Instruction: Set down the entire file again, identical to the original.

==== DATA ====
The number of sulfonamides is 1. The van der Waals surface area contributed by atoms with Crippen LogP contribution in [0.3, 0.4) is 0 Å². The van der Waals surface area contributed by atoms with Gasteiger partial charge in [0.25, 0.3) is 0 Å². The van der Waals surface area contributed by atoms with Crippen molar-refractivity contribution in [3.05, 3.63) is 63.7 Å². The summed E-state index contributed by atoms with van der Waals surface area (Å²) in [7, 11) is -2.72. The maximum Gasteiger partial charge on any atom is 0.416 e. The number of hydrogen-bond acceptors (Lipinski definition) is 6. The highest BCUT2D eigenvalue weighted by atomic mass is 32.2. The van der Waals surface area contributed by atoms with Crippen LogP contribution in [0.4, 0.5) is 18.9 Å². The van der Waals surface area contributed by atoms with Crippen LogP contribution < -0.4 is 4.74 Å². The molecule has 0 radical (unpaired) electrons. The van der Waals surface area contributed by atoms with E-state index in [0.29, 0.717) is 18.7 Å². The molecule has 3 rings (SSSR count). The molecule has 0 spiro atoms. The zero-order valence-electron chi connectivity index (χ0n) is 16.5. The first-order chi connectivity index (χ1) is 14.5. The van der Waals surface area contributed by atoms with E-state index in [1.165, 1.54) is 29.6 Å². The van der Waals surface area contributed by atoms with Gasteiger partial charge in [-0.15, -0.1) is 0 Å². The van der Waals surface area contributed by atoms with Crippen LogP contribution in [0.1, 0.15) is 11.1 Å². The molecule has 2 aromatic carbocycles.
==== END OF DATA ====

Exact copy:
The number of sulfonamides is 1. The van der Waals surface area contributed by atoms with Crippen LogP contribution in [0.3, 0.4) is 0 Å². The van der Waals surface area contributed by atoms with Gasteiger partial charge in [0.25, 0.3) is 0 Å². The van der Waals surface area contributed by atoms with Crippen molar-refractivity contribution in [3.05, 3.63) is 63.7 Å². The summed E-state index contributed by atoms with van der Waals surface area (Å²) in [7, 11) is -2.72. The maximum Gasteiger partial charge on any atom is 0.416 e. The number of hydrogen-bond acceptors (Lipinski definition) is 6. The highest BCUT2D eigenvalue weighted by atomic mass is 32.2. The van der Waals surface area contributed by atoms with Crippen LogP contribution in [0.4, 0.5) is 18.9 Å². The van der Waals surface area contributed by atoms with Crippen LogP contribution < -0.4 is 4.74 Å². The molecule has 0 radical (unpaired) electrons. The van der Waals surface area contributed by atoms with E-state index in [0.29, 0.717) is 18.7 Å². The molecule has 3 rings (SSSR count). The molecule has 0 spiro atoms. The zero-order valence-electron chi connectivity index (χ0n) is 16.5. The first-order chi connectivity index (χ1) is 14.5. The van der Waals surface area contributed by atoms with E-state index in [1.165, 1.54) is 29.6 Å². The van der Waals surface area contributed by atoms with Gasteiger partial charge in [-0.15, -0.1) is 0 Å². The van der Waals surface area contributed by atoms with Crippen LogP contribution in [0.1, 0.15) is 11.1 Å². The molecule has 2 aromatic carbocycles.